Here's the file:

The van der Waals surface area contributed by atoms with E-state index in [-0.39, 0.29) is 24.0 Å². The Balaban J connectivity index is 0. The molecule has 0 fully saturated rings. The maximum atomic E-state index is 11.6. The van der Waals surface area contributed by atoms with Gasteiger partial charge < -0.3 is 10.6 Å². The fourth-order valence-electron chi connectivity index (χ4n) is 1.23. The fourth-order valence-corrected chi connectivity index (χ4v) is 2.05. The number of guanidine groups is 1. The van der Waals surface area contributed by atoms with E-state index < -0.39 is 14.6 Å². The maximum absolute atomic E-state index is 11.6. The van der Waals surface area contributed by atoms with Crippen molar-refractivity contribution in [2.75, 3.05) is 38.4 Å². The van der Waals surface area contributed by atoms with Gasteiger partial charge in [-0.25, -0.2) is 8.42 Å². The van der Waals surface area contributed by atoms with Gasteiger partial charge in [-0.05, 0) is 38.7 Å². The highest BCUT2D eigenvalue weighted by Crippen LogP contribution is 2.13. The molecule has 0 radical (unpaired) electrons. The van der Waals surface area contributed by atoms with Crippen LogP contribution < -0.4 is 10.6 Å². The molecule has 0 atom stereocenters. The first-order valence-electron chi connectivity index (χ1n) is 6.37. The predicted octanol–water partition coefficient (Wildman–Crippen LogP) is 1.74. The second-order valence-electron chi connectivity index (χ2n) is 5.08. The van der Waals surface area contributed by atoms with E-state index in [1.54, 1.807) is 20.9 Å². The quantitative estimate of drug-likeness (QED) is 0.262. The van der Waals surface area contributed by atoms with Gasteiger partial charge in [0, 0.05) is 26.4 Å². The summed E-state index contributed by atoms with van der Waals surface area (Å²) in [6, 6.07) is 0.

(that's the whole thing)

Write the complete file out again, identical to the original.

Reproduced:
The van der Waals surface area contributed by atoms with E-state index in [-0.39, 0.29) is 24.0 Å². The Balaban J connectivity index is 0. The molecule has 0 fully saturated rings. The maximum atomic E-state index is 11.6. The van der Waals surface area contributed by atoms with Gasteiger partial charge < -0.3 is 10.6 Å². The fourth-order valence-electron chi connectivity index (χ4n) is 1.23. The fourth-order valence-corrected chi connectivity index (χ4v) is 2.05. The number of guanidine groups is 1. The van der Waals surface area contributed by atoms with E-state index < -0.39 is 14.6 Å². The maximum absolute atomic E-state index is 11.6. The van der Waals surface area contributed by atoms with Crippen molar-refractivity contribution in [2.75, 3.05) is 38.4 Å². The van der Waals surface area contributed by atoms with Gasteiger partial charge in [-0.25, -0.2) is 8.42 Å². The van der Waals surface area contributed by atoms with Gasteiger partial charge in [-0.05, 0) is 38.7 Å². The highest BCUT2D eigenvalue weighted by Crippen LogP contribution is 2.13. The molecule has 0 radical (unpaired) electrons. The van der Waals surface area contributed by atoms with Crippen LogP contribution < -0.4 is 10.6 Å². The molecule has 0 atom stereocenters. The first-order valence-electron chi connectivity index (χ1n) is 6.37. The predicted octanol–water partition coefficient (Wildman–Crippen LogP) is 1.74. The second-order valence-electron chi connectivity index (χ2n) is 5.08. The van der Waals surface area contributed by atoms with E-state index in [1.54, 1.807) is 20.9 Å². The quantitative estimate of drug-likeness (QED) is 0.262. The van der Waals surface area contributed by atoms with Gasteiger partial charge in [0, 0.05) is 26.4 Å². The summed E-state index contributed by atoms with van der Waals surface area (Å²) in [6, 6.07) is 0.